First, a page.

what can be expected on biological grounds, which give women an advantage
over men in survival. This is responsible for the high ratio of women
to men in Europe and North America. The number of "missing women"
in India, reflecting the effects of unnaturally higher female mortality
rates, amounts to 30 million or more, depending on the method of calculation
While the bias against women varies from state to state (there is,
for example, hardly any evidence of such a bias in Kerala), the average
picture in India reflects remarkably sharp gender bias.
What about the economic side—-our third area of examination? India's
economic progress has been relatively slow, particularly compared with
the spectacular performance of East Asian and South-east Asian economies.
The growth rate of gross national product has speeded up a bit in the
last few years, and recent governments have been trying to emulate the
economies further east by relying more on the market and on international
trade, reducing government control of industrial operations and exchange.
There has, however, been a serious misreading in India of the causation
of the economic success that South Korea, Taiwan, post –reform China,
Thailand and other countries in east and south east Asia have been experiencing.
These countries did emphasize international trade and competition and
made fine use of the market mechanism. But they also made it possible
to have broad-based public participation in economic expansion through
such policies as good schools and high levels of literacy and numeracy,
good health care, widespread land reforms, removal of barriers to economic
mobility, and considerable fostering of gender equity (not least through
female education and opportunities for female employment).
This is not to doubt that India can achieve high growth of aggregate
GNP even as it is (that is, even with a half illiterate adult population
and with two thirds of adult women illiterate) since there are still
a lot of literate people around in our large country.
It can do particularly well in industries that make good use of India’s
advantage in higher education and technical training. New centres of
technical excellence, like Bangalore, can prosper and flourish. Even
a hundred Bangalores will not, on their own solve India’s tenacious
poverty and deep-seated inequality. Their removal calls for more participatory
growth on a wide basis, which is not easy to achieve across barriers
of illiteracy, ill health and severe inequalities in social and economic
opportunities. Some thing very important has been missed here.
Another subject that has been missed in the criticism of over extended
government activities is the severe burden of military expenditure that
costs India so much, but which gets accepted year after year-and often
increased-without any substantial public scrutiny and protest. India’s
defence expenditure is extraordinarily large, and in some years India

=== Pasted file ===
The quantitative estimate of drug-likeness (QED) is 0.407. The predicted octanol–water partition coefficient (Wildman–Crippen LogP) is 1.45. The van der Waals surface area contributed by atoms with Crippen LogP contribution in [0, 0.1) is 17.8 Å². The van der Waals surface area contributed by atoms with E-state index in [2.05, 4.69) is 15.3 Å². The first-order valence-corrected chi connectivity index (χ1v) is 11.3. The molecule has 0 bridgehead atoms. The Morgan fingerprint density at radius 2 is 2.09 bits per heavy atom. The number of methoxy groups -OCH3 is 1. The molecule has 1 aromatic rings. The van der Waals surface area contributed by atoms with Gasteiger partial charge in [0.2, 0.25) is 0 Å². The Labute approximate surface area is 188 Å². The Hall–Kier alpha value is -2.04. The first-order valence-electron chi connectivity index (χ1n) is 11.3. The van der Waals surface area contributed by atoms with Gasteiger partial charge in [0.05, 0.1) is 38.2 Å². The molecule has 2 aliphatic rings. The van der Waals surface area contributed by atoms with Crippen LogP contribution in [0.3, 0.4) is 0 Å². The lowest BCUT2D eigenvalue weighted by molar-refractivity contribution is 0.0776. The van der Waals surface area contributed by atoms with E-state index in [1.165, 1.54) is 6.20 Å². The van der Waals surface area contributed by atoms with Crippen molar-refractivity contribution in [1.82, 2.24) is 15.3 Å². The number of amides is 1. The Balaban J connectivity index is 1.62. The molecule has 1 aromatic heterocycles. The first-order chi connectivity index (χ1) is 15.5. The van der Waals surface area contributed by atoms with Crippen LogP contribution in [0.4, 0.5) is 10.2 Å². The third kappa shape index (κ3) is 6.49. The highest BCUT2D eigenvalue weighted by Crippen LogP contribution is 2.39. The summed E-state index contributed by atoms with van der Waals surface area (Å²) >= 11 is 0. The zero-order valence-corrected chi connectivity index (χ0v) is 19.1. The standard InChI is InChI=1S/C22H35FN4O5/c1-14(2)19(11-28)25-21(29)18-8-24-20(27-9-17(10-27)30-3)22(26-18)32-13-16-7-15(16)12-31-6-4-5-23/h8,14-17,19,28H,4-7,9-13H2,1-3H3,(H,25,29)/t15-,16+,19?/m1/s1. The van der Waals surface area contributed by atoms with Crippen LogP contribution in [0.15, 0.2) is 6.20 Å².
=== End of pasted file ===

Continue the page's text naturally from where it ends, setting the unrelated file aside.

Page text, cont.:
has been the largest or the second largest importer of military goods
in the world.
The Indian public which is ready to question any item of expenditure
seems remarkably trusting of government priorities when it comes to
the military. Occasional criticisms that come are readily answered by
pointing to the superior knowledge and better judgment of those who
run the military machine. This shackles us to gigantic expenses in pursuit
of undisclosed priorities, and the costs of these are remarkably large,
particularly in terms of the schools and hospitals that could have been
built by the resources that are not available for peaceful purposes.
To be sure, India is not alone in this folly—far from it. Pakistan
spends much more as a percentage of GNP, though much less in absolute
terms. But we sometimes forget that we are seven times as large as Pakistan,
and outman and outgun it in nearly every field. It is pleasing that
the two governments seem to be on better talking terms now and perhaps
something concrete may yet emerge from the talks (going beyond the photographs
of sweet smiles that we have recently seen in the newspapers). India
and Pakistan both pay an astonishingly heavy price for our discord—mainly
in terms of loss of resource for social and economic development.
In general, I am not, of course, advocating the stopping of defence
expenditure. But the absence of public scrutiny in this extremely important
and expensive field cannot but be a matter of grave concern. People
who scream at " public waste " when they look at the civilian
public sector (and rightly so), seem to have little interest in the
real sacrifices that India is forced to make in pursuit of priorities
of defence that get politically approved without probing public scrutiny.
India is politically much richer as a result of its democracy, but
docs it pay an economic price for it, as it has sometimes been alleged?
While it has frequently been claimed that democracy is inimical to fast
economic growth (India itself has been quoted often enough to illustrate